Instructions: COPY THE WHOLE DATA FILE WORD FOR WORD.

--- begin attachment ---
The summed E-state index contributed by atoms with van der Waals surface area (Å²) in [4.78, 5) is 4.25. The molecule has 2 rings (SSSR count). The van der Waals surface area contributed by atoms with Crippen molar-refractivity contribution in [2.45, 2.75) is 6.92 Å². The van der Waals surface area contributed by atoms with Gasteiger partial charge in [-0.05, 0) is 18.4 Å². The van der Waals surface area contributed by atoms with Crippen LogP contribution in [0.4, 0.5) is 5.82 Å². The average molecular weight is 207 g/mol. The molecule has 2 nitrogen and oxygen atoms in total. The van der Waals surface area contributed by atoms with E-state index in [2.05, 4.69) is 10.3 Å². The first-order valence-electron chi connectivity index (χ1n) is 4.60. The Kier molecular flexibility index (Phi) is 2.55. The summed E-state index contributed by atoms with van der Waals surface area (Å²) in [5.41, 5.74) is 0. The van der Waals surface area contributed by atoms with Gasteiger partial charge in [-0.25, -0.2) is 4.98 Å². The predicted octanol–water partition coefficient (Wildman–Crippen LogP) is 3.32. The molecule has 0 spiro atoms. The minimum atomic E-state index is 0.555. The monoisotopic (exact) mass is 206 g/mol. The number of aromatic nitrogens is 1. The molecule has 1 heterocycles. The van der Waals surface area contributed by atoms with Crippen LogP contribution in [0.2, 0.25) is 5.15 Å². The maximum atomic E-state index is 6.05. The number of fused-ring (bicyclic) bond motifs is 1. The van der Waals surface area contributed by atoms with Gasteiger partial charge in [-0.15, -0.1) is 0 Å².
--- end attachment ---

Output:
The summed E-state index contributed by atoms with van der Waals surface area (Å²) in [4.78, 5) is 4.25. The molecule has 2 rings (SSSR count). The van der Waals surface area contributed by atoms with Crippen molar-refractivity contribution in [2.45, 2.75) is 6.92 Å². The van der Waals surface area contributed by atoms with Gasteiger partial charge in [-0.05, 0) is 18.4 Å². The van der Waals surface area contributed by atoms with Crippen LogP contribution in [0.4, 0.5) is 5.82 Å². The average molecular weight is 207 g/mol. The molecule has 2 nitrogen and oxygen atoms in total. The van der Waals surface area contributed by atoms with E-state index in [2.05, 4.69) is 10.3 Å². The first-order valence-electron chi connectivity index (χ1n) is 4.60. The Kier molecular flexibility index (Phi) is 2.55. The summed E-state index contributed by atoms with van der Waals surface area (Å²) in [5.41, 5.74) is 0. The van der Waals surface area contributed by atoms with Gasteiger partial charge in [-0.25, -0.2) is 4.98 Å². The predicted octanol–water partition coefficient (Wildman–Crippen LogP) is 3.32. The molecule has 0 spiro atoms. The minimum atomic E-state index is 0.555. The monoisotopic (exact) mass is 206 g/mol. The number of aromatic nitrogens is 1. The molecule has 1 heterocycles. The van der Waals surface area contributed by atoms with Crippen LogP contribution in [0.2, 0.25) is 5.15 Å². The maximum atomic E-state index is 6.05. The number of fused-ring (bicyclic) bond motifs is 1. The van der Waals surface area contributed by atoms with Gasteiger partial charge in [-0.15, -0.1) is 0 Å².